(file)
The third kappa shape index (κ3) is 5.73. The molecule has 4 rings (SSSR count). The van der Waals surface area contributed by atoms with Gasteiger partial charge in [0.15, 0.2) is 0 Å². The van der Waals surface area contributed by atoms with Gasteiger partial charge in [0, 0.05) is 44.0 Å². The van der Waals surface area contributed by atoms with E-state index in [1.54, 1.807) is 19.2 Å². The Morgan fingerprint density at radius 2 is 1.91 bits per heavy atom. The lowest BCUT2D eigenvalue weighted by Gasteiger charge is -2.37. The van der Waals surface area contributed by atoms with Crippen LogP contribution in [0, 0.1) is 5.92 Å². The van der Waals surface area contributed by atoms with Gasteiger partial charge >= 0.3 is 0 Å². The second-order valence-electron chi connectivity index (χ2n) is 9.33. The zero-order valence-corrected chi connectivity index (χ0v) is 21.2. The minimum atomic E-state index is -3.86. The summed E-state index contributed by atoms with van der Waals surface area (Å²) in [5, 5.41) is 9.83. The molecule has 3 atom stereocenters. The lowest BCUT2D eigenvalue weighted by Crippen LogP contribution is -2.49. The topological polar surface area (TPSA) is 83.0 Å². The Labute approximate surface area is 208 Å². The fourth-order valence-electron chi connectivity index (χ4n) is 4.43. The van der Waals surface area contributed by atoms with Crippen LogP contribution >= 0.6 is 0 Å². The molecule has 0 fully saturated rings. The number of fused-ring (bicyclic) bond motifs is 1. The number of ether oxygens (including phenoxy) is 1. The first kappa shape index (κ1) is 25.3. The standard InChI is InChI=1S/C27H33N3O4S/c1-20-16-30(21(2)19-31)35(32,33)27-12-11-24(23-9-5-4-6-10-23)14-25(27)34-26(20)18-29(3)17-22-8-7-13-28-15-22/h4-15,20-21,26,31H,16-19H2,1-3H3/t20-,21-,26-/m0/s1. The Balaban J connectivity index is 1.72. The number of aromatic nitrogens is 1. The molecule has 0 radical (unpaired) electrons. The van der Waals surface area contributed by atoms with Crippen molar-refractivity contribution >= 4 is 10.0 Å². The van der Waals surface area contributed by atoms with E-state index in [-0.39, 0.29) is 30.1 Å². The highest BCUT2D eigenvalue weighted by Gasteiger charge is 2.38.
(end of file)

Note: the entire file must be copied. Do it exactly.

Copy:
The third kappa shape index (κ3) is 5.73. The molecule has 4 rings (SSSR count). The van der Waals surface area contributed by atoms with Gasteiger partial charge in [0.15, 0.2) is 0 Å². The van der Waals surface area contributed by atoms with Gasteiger partial charge in [0, 0.05) is 44.0 Å². The van der Waals surface area contributed by atoms with E-state index in [1.54, 1.807) is 19.2 Å². The Morgan fingerprint density at radius 2 is 1.91 bits per heavy atom. The lowest BCUT2D eigenvalue weighted by Gasteiger charge is -2.37. The van der Waals surface area contributed by atoms with Crippen LogP contribution in [0, 0.1) is 5.92 Å². The van der Waals surface area contributed by atoms with Gasteiger partial charge >= 0.3 is 0 Å². The second-order valence-electron chi connectivity index (χ2n) is 9.33. The zero-order valence-corrected chi connectivity index (χ0v) is 21.2. The minimum atomic E-state index is -3.86. The summed E-state index contributed by atoms with van der Waals surface area (Å²) in [5, 5.41) is 9.83. The molecule has 3 atom stereocenters. The lowest BCUT2D eigenvalue weighted by Crippen LogP contribution is -2.49. The topological polar surface area (TPSA) is 83.0 Å². The Labute approximate surface area is 208 Å². The fourth-order valence-electron chi connectivity index (χ4n) is 4.43. The van der Waals surface area contributed by atoms with Crippen LogP contribution >= 0.6 is 0 Å². The molecule has 0 fully saturated rings. The number of fused-ring (bicyclic) bond motifs is 1. The number of ether oxygens (including phenoxy) is 1. The first kappa shape index (κ1) is 25.3. The standard InChI is InChI=1S/C27H33N3O4S/c1-20-16-30(21(2)19-31)35(32,33)27-12-11-24(23-9-5-4-6-10-23)14-25(27)34-26(20)18-29(3)17-22-8-7-13-28-15-22/h4-15,20-21,26,31H,16-19H2,1-3H3/t20-,21-,26-/m0/s1. The Balaban J connectivity index is 1.72. The number of aromatic nitrogens is 1. The molecule has 0 radical (unpaired) electrons. The van der Waals surface area contributed by atoms with Crippen molar-refractivity contribution >= 4 is 10.0 Å². The van der Waals surface area contributed by atoms with E-state index in [-0.39, 0.29) is 30.1 Å². The highest BCUT2D eigenvalue weighted by Gasteiger charge is 2.38.